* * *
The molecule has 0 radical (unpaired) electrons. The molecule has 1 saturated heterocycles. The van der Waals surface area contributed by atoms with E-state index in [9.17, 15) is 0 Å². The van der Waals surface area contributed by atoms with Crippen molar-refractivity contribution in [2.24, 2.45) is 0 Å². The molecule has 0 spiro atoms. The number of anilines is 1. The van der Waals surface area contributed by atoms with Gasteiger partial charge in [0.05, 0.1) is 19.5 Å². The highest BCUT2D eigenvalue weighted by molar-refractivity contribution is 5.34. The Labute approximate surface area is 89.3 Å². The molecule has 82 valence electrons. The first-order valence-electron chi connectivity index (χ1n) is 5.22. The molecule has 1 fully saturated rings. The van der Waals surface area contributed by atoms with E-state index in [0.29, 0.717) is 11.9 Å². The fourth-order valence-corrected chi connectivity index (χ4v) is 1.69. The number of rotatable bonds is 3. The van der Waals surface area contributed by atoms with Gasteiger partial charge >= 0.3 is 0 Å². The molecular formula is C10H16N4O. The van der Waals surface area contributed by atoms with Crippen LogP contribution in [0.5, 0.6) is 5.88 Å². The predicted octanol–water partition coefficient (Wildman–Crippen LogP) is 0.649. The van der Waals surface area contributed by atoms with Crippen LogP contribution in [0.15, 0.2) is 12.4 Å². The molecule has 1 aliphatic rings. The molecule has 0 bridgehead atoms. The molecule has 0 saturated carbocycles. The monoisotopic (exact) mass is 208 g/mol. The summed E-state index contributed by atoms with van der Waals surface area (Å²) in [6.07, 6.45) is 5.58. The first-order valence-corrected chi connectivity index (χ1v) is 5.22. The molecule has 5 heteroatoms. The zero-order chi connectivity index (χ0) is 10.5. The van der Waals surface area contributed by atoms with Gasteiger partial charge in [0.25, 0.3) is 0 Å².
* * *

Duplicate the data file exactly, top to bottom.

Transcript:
The molecule has 0 radical (unpaired) electrons. The molecule has 1 saturated heterocycles. The van der Waals surface area contributed by atoms with E-state index in [9.17, 15) is 0 Å². The van der Waals surface area contributed by atoms with Crippen molar-refractivity contribution in [2.24, 2.45) is 0 Å². The molecule has 0 spiro atoms. The number of anilines is 1. The van der Waals surface area contributed by atoms with Gasteiger partial charge in [0.05, 0.1) is 19.5 Å². The highest BCUT2D eigenvalue weighted by molar-refractivity contribution is 5.34. The Labute approximate surface area is 89.3 Å². The molecule has 82 valence electrons. The first-order valence-electron chi connectivity index (χ1n) is 5.22. The molecule has 1 fully saturated rings. The van der Waals surface area contributed by atoms with E-state index in [0.29, 0.717) is 11.9 Å². The fourth-order valence-corrected chi connectivity index (χ4v) is 1.69. The number of rotatable bonds is 3. The van der Waals surface area contributed by atoms with Gasteiger partial charge >= 0.3 is 0 Å². The molecular formula is C10H16N4O. The van der Waals surface area contributed by atoms with Crippen LogP contribution in [0.5, 0.6) is 5.88 Å². The predicted octanol–water partition coefficient (Wildman–Crippen LogP) is 0.649. The van der Waals surface area contributed by atoms with Crippen LogP contribution in [0.15, 0.2) is 12.4 Å². The molecule has 1 aliphatic rings. The molecule has 0 bridgehead atoms. The molecule has 0 saturated carbocycles. The monoisotopic (exact) mass is 208 g/mol. The summed E-state index contributed by atoms with van der Waals surface area (Å²) in [6.07, 6.45) is 5.58. The first-order valence-corrected chi connectivity index (χ1v) is 5.22. The molecule has 5 heteroatoms. The zero-order chi connectivity index (χ0) is 10.5. The van der Waals surface area contributed by atoms with Gasteiger partial charge in [0.25, 0.3) is 0 Å².